One of the most brilliant Latvian musical compositions has returned to the stage of the National Opera: Jānis Kalniņš’s musical tragedy Hamlet, a story about strength and fragility, structured as ten scenes with interludes. The new production is the work of its musical director and conductor Mārtiņš Ozoliņš, stage director Kristina Wuss, scenographer Andris Eglītis, and costume designer Kristīne Pasternaka. The patron of the production is the Latvian National Opera Guild in the United States.
“Hamlet was completed in late 1935, with the composer working both in Latvia and Austria. It coincided with the time when the Latvian team claimed victory in the First European Basketball Championship, the Freedom Monument was erected with money donated by the Latvian people, and Latvian crafts were exhibited at the Trocadero in Paris. Soon, VEF began producing its VEF Super Lux MD/37 radio, featuring a picture of the map of Europe. Life was not out of joint quite to the extent as it was in medieval Denmark. Suddenly, a time tunnel emerges, joining moments from different centuries: 16th c. (play) – 1935 (opera) – 21st c.(paintings). The focus of these ten scenes, with interludes of different lengths, is conscience as it balances on the centrifuge of the revolving circle in the LNOB stage floor. While Shakespeare personifies this theme in at least 20 different characters, Kalniņš makes do with fewer. I feel like using white for the story, a situation of melting ice,” says Kristina Wuss, director of the opera.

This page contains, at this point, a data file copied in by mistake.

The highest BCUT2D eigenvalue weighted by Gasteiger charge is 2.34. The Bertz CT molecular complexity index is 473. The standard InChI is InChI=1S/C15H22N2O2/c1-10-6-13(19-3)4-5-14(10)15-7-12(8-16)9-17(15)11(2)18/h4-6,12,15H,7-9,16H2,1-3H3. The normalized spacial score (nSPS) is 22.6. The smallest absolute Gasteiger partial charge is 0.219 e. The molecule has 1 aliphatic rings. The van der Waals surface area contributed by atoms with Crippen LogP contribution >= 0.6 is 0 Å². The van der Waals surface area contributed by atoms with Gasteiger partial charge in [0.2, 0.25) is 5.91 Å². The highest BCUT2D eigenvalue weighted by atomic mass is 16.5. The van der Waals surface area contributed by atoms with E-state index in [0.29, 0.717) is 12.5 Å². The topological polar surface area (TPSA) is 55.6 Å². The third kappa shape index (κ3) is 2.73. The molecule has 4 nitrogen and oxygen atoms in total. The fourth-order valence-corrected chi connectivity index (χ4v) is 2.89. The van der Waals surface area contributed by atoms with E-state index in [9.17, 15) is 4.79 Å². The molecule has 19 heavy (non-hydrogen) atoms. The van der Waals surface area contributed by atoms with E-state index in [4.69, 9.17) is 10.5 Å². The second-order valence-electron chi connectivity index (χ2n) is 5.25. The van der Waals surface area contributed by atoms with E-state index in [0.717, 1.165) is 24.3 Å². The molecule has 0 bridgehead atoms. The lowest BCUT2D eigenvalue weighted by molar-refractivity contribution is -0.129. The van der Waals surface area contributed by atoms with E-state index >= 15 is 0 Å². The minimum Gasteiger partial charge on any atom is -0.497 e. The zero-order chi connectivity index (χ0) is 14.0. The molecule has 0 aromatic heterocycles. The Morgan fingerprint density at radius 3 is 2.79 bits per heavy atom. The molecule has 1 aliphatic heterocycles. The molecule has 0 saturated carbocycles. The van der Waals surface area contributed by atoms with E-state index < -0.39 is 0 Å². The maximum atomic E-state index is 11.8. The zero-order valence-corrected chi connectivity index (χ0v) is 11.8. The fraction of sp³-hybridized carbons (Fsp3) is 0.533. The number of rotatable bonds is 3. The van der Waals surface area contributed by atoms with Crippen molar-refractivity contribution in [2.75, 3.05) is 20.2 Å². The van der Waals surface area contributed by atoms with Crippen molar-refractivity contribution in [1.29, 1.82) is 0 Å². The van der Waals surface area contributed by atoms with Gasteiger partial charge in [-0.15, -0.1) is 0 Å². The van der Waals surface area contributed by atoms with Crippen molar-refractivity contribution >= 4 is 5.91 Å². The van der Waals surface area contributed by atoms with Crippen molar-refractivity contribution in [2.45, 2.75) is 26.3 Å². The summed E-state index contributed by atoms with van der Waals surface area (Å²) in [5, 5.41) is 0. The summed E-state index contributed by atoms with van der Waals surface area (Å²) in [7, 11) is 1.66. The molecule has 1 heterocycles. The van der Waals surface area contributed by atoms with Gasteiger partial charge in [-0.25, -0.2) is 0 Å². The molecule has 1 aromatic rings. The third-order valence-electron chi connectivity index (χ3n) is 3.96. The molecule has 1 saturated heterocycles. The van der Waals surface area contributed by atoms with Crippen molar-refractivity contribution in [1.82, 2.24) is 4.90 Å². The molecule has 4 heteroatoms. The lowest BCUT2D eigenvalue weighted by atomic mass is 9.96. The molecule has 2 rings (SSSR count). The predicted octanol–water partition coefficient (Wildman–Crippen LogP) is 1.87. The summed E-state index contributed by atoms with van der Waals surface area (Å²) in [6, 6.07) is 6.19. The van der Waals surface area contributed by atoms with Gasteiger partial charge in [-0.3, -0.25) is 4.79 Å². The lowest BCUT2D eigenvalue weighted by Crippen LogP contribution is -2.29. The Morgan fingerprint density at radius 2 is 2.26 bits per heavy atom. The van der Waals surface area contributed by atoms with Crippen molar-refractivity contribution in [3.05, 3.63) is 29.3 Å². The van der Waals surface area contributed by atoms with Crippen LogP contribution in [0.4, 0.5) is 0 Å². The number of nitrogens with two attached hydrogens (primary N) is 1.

The premiere of Kalniņš’s Hamlet, with Jānis Zariņš as stage director, took place at the Latvian National Opera, with the composer conducting. For the purposes of the libretto, the author of the opera had abbreviated the philosophical dialogues and long monologues, without sacrificing the core of the tragedy. The newspaper Rīts gushed after the premiere: “It’s been a while since our stately opera house has experienced such a brilliant premiere; it’s been a while since a Latvian composer has been greeted with such ovations; it’s been a while since the audience has been so enthusiastic and responsive as yesterday when the young Latvian composer Jānis Kalniņš conducted his opera Hamlet for the first time.” Another, musically changed edition of the opera, again with Jānis Zariņš as director, was produced in 1943. In both productions, the outstanding Latvian tenor Mariss Vētra sang the title role and the charismatic baritone Ādolfs Kaktiņš was Claudius.